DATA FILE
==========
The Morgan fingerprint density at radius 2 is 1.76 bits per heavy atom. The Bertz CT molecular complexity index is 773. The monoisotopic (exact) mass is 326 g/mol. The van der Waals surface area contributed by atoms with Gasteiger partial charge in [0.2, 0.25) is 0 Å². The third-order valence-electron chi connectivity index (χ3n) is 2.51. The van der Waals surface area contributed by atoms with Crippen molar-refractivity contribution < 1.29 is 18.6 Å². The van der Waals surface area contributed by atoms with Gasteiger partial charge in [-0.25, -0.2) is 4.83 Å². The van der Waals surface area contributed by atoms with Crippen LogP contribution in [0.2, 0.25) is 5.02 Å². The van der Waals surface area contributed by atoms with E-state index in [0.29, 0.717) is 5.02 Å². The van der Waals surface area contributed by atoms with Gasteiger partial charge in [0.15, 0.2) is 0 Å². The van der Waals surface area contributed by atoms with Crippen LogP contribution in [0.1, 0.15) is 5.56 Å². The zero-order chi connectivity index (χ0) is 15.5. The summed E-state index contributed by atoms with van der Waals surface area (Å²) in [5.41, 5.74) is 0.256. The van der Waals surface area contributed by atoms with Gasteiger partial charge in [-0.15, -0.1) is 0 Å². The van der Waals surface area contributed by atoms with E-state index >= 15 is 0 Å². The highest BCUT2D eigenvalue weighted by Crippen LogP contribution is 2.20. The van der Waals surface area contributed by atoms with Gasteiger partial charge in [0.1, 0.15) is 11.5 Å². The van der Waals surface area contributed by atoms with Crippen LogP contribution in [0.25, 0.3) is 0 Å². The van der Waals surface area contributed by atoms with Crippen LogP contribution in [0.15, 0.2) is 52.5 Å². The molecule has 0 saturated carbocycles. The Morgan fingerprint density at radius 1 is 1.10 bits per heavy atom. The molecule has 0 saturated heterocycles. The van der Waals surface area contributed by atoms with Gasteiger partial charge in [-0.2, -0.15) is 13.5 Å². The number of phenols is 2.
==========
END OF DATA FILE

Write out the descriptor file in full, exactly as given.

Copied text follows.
The Morgan fingerprint density at radius 2 is 1.76 bits per heavy atom. The Bertz CT molecular complexity index is 773. The monoisotopic (exact) mass is 326 g/mol. The van der Waals surface area contributed by atoms with Gasteiger partial charge in [0.2, 0.25) is 0 Å². The third-order valence-electron chi connectivity index (χ3n) is 2.51. The van der Waals surface area contributed by atoms with Crippen molar-refractivity contribution < 1.29 is 18.6 Å². The van der Waals surface area contributed by atoms with Gasteiger partial charge in [-0.25, -0.2) is 4.83 Å². The van der Waals surface area contributed by atoms with Crippen LogP contribution in [0.2, 0.25) is 5.02 Å². The van der Waals surface area contributed by atoms with E-state index in [0.29, 0.717) is 5.02 Å². The van der Waals surface area contributed by atoms with Gasteiger partial charge in [0.15, 0.2) is 0 Å². The van der Waals surface area contributed by atoms with Crippen LogP contribution in [0.1, 0.15) is 5.56 Å². The zero-order chi connectivity index (χ0) is 15.5. The summed E-state index contributed by atoms with van der Waals surface area (Å²) in [5.41, 5.74) is 0.256. The van der Waals surface area contributed by atoms with Gasteiger partial charge in [-0.15, -0.1) is 0 Å². The van der Waals surface area contributed by atoms with E-state index >= 15 is 0 Å². The highest BCUT2D eigenvalue weighted by Crippen LogP contribution is 2.20. The van der Waals surface area contributed by atoms with Gasteiger partial charge in [0.1, 0.15) is 11.5 Å². The van der Waals surface area contributed by atoms with Crippen LogP contribution in [0.25, 0.3) is 0 Å². The van der Waals surface area contributed by atoms with Crippen LogP contribution in [0.15, 0.2) is 52.5 Å². The molecule has 0 saturated carbocycles. The Morgan fingerprint density at radius 1 is 1.10 bits per heavy atom. The molecule has 0 saturated heterocycles. The van der Waals surface area contributed by atoms with Gasteiger partial charge in [-0.2, -0.15) is 13.5 Å². The number of phenols is 2.